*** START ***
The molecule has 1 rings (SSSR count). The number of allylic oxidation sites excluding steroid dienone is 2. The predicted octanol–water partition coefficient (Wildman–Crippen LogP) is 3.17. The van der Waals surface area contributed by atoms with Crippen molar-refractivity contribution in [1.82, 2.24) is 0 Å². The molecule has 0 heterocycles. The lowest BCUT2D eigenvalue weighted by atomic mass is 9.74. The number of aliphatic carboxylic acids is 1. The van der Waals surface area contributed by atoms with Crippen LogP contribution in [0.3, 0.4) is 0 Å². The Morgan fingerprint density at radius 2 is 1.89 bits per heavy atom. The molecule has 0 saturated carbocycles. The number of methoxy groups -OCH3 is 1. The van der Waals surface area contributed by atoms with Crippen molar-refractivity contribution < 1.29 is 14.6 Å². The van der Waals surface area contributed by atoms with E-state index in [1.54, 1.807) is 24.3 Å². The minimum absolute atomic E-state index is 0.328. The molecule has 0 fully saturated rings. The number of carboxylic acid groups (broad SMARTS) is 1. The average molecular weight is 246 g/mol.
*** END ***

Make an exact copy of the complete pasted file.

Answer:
The molecule has 1 rings (SSSR count). The number of allylic oxidation sites excluding steroid dienone is 2. The predicted octanol–water partition coefficient (Wildman–Crippen LogP) is 3.17. The van der Waals surface area contributed by atoms with Crippen molar-refractivity contribution in [1.82, 2.24) is 0 Å². The molecule has 0 heterocycles. The lowest BCUT2D eigenvalue weighted by atomic mass is 9.74. The number of aliphatic carboxylic acids is 1. The van der Waals surface area contributed by atoms with Crippen LogP contribution in [0.3, 0.4) is 0 Å². The Morgan fingerprint density at radius 2 is 1.89 bits per heavy atom. The molecule has 0 saturated carbocycles. The number of methoxy groups -OCH3 is 1. The van der Waals surface area contributed by atoms with Crippen molar-refractivity contribution < 1.29 is 14.6 Å². The van der Waals surface area contributed by atoms with E-state index in [1.54, 1.807) is 24.3 Å². The minimum absolute atomic E-state index is 0.328. The molecule has 0 fully saturated rings. The number of carboxylic acid groups (broad SMARTS) is 1. The average molecular weight is 246 g/mol.